Senate passes end-of-life planning bill

The Connecticut Senate passed a bill on Thursday that, with House approval, would create a system for terminally ill people to declare their wishes for end-of-life care.

The Medical Orders for Life-sustaining Treatment (MOLST) bill, which passed the Senate with a unanimous vote, would create a two year pilot program in two different locations in the state for people with terminal illnesses to discuss with healthcare providers how much treatment they want, from limited care to life-support treatment. Resulting signed documents would be sent in a medical order to care providers, a move supporters said would clarify treatment plans for patients and doctors.

The bill is one of two pieces of legislation dealing with end-of-life care this year, the other being a controversial Aid-in-Dying bill that would allow terminally ill patients to get prescriptions for life-ending medication. The bill, called “assisted suicide” by opponents, did not get through the public health committee for the second year in a row.

Representative Phil Miller, who is the vice-chair of the Public Health Committee and has supported aid-in-dying legislation in the past, expressed his support for the MOLST bill. The bill has also received public support from Governor Dannel Malloy.

“There’s a lot of people who are open to this course of action,” Miller said. “But there’s also a lot of people who are against it, and they’re very vehement. There’s concern that the right-to-die may sometime become an obligation to die.”

A bill similar to the MOLST bill failed in committee last year after push-back from disabilities and anti-assisted suicide advocacy groups like Second Thoughts Connecticut, which argued that there were not enough protections to make sure doctors were not trying to influence patients to choose less costly care.

But this year, members from Second Thoughts CT were included in the bill’s drafting process, resulting in what Miller called “good safeguards.”

“This year there are some very important fixes,” said Cathy Ludlum, a member of Second Thoughts CT who had input into the bill. “There are a number of protections and the whole structure is set up to support autonomy and individualized choice. That’s why we are supporting it this year.”

Safeguards in the bill include requiring the patient’s signature on the medical order, providing information to patients in a language they understand, and requiring training for medical practitioners in talking about end-of-life care, said Ludlum.

Ludlum said she will still be watching for data from independent studies if the bill is passed to see whether the safeguards prove effective.

“It’s only a pilot,” she said. “We have to see how it works.”

Connecticut already has systems in place for terminally ill patients, according to Jay Patel MED ’16, a medical school student who founded a student-run group advocating for end of life care and aid-in-dying legislation.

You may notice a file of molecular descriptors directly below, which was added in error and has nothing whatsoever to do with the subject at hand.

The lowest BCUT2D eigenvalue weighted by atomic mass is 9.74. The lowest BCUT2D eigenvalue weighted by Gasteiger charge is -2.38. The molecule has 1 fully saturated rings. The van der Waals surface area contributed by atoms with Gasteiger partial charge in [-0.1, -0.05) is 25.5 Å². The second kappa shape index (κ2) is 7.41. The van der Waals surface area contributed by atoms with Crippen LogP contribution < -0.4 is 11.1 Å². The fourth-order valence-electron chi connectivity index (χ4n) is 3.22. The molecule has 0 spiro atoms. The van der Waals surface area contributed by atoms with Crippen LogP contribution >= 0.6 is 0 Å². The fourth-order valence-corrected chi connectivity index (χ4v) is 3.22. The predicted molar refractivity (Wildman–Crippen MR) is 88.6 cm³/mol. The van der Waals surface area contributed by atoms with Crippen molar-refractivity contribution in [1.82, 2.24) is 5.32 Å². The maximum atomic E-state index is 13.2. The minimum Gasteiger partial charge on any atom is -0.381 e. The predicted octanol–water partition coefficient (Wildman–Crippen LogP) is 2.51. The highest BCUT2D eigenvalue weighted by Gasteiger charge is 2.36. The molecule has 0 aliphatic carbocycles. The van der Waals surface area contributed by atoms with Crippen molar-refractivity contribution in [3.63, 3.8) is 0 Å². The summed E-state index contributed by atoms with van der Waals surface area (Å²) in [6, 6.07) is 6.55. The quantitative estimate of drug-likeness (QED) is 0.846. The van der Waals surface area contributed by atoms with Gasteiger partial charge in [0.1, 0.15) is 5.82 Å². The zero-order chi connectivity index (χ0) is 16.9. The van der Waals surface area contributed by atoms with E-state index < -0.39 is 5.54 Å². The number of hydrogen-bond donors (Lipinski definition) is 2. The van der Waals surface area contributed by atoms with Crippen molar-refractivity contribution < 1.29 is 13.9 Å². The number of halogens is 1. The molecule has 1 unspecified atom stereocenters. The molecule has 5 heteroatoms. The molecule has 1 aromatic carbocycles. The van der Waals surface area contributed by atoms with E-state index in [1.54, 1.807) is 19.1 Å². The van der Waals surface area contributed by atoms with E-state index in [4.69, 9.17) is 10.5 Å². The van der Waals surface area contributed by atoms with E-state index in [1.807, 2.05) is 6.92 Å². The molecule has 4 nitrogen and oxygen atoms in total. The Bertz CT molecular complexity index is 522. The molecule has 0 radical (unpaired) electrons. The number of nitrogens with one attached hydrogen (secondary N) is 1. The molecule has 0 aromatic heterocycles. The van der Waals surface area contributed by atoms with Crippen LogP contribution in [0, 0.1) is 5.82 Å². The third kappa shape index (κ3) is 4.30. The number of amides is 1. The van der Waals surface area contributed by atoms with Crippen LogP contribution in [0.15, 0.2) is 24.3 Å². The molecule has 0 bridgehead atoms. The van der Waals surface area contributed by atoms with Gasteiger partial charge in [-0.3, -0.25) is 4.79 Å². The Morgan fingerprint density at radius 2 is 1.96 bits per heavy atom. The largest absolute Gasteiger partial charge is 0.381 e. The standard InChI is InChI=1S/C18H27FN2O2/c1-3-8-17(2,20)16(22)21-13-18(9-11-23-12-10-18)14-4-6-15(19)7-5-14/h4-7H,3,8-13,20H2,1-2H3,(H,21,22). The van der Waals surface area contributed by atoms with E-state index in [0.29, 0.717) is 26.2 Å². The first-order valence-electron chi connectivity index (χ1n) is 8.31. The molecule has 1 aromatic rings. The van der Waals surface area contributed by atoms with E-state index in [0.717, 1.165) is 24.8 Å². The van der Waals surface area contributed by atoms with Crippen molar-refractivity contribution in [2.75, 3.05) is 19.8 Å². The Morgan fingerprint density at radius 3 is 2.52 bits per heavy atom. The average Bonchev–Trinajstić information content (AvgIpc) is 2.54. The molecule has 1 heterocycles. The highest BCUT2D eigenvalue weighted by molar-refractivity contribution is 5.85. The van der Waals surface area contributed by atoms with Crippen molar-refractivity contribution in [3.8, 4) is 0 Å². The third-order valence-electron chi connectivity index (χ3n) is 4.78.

Patel, who supports the bill that passed the Senate, said Connecticut’s hospice care system includes forms for living wills and “Do Not Resuscitate” (DNR) orders.

However, patients’ requests can be vague and are not currently “medical orders,” meaning family members can request that they be disregarded. He said that when patients have not officially declared end-of-life wishes, hospitals run into large problems.

He cited a legal dispute over prolonged life support in Florida, the case of a terminally ill patient Terri Schiavo, who was kept on life support for nearly fifteen years despite her husband advocating that she be removed from support.

“[The bill] is a great way to encourage decisions to have a written record while discouraging the kind of thing that happened in the Terri Schiavo case where people were going back and forth,” Patel said. “But is it something that’s groundbreaking? No not really.”

Patel said the bill’s passage in the Senate was a step in the right direction toward passing the Aid-in-Dying bill that was tabled this year, and would allow doctors to give patients medication to end their lives.

Tim Appleton, the director of Compassion and Choices in Connecticut, which has advocated for the Aid-in-Dying bill, agreed. He said the “advance directives” required in the current bill would complement future aid-in-dying legislation, which he expects to pass in the future.

“Connecticut voters want that bill to be passed, and we will be back next year to do just that,” Appleton said, adding that passing an aid-in-dying bill was inevitable.

A study by Quinnipiac University last month showed that 61 percent of voters supported the Aid-in-Dying bill.

But despite aid-in-dying advocates’ claims that the MOLST bill will create momentum to pass aid-in-dying legislation, Ludlum disagreed.

“We feel that if [the MOLST bill] goes through it will actually reduce some of the clamor for assisted suicide,” Ludlum said. “If the issue at hand is that people need more choice, this will give people a lot more choice.”

Oregon was the first state to create an end-of-life medical orders system, in 1991.

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